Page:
A few Mondays ago, I was taking the train back to Social Hub West with my friend after our lecture. The lecture ended just before 5pm, so the sky was still brightly lit, illuminating the spring green on the trees. We hadn’t talked in a while so we caught up about our trips, his to France and mine to Belgium, discussed the content of the lecture, occasionally lapsed into silence to watch the pretty city go by, then resuming conversation. Eventually, he asked me, So I know you probably get this question a lot and I think you already said you didn’t know how to answer it because it was too early to tell, but which semester has been better, fall or spring? I immediately wanted to leap into my answer, How could I compare the two! Good in different ways. But I sat and thought about it for a few seconds longer, my eyes wandering to the young green branches hovering over the edge of the train tracks.
I would be lying if I said I haven’t been constantly thinking back to fall semester. I’ve found new places around the city, of course, but when I go to some of the same cafes, the same spots in the parks, bike the same routes from last semester, I can’t help but recall what it felt like to experience it all for the first time. Lately, I’ve been feeling so grounded in the city, familiarizing myself more and more with the lifestyle. Six (almost seven) months has felt like a lifetime. In some ways, my life here has been so different from my life back in California and New York that to say this year abroad has been a lifetime out of my life has some abstract semblance of truth, at least to me. Even with only two months left, I still consider it too early to compare the two semesters. And ultimately, I don’t want to compare fall to spring, nor do I feel like I could. I don’t want to think of one semester as better than the other, although I am building my experience of spring semester off of everything I experienced in the fall, when everything was a first.
My friend and I stepped out of the metro station, paused to take in the fresh air after being on the metro for forty minutes. He appreciated the answer I gave him, conceding that although he couldn’t know, he understands my refusal to compare one semester to the other. He then asked me, What surprised you the most about spring semester?
There were a lot of things I liked about this question, the first being that I didn’t have an answer on the tip of my tongue, and the second being that I had never fully considering surprise being a part of my experiencing Amsterdam in the spring. I had always just thought about how familiar everything feels, reflecting on memories from fall semester while visiting the same places, missing certain people, wishing I could share Amsterdam with them, the people that made the first time so special.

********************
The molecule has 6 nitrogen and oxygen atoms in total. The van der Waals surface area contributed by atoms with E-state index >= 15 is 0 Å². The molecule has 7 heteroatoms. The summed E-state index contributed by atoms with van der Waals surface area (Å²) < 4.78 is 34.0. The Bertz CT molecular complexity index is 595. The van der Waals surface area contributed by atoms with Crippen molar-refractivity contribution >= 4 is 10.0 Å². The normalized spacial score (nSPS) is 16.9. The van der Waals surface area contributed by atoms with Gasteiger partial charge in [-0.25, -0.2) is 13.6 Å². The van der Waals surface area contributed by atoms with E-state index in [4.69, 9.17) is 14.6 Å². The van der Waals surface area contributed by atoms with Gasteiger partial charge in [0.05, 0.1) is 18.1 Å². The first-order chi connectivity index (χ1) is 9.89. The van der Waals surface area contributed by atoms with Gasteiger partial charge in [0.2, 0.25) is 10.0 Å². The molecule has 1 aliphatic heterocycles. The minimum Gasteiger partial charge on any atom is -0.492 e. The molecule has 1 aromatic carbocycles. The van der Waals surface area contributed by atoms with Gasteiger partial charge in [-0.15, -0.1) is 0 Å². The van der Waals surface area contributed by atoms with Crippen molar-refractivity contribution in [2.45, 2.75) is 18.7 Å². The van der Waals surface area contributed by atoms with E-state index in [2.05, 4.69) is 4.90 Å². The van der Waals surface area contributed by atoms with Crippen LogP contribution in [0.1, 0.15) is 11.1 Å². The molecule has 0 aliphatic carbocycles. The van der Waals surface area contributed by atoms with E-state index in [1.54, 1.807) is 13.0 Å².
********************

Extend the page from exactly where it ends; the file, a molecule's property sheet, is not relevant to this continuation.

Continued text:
Last semester, I didn’t come with any expectations. I wanted to do everything and take it all in, and I feel like I did, so what surprised me the most was how I suddenly had a whole city to learn about myself. So the surprise came in daily doses; I was surprised at every new thing, big or small. I was removed from all my associations to college, to Sacramento. I was a loose end like everyone else in the program, completely open and ready for every opportunity sweep me off my feet. Whereas at Sarah Lawrence, I felt stuck. The tiny campus in the middle of the Bronxville suburb felt like a fishbowl, impossible to leave, always bumping into the same people. Here, I had the whole city.
What surprised me this time around was learning how much more I had to learn about the city. Not just places to go and things to see, but the winter rains receding, replaced by gray windy mornings giving way to windier, sunny afternoon, and now, mild traces of the summer I got a taste of last august. Now surprise hits me in broader strokes; I bike to the lake, sit on the bench, watch the cherry blossoms shake and big-winged herons make their slow regal way across the sky, and I am surprised by the realization that I am getting to witness the seasonal life cycle of the city. Everything I felt about Amsterdam in the winter expands and the city, and my time here, feels much bigger.
My conversation with my friend on the casual evening ride home was a surprise in and of itself. I’ve tried looking for moments of surprise during my last two months of Amsterdam, surprising myself by biking instead of taking public transportation, taking new routes to and from class. Day by day, surprising myself with the things I feel capable of doing here that I didn’t have in me when I was at Sarah Lawrence.
Two months left, and I still can’t compare fall semester to spring semester. They’re just too good in different ways.
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My name is Emma Basco and I am originally from Sacramento, California. I am currently studying literature and writing at Sarah Lawrence College in New York. I love to read on the beach, doodle on post it notes, paint with watercolors, and unearth new cafes and restaurants. My hidden talent is that I can make an excellent pot of noodles from packaged ramen.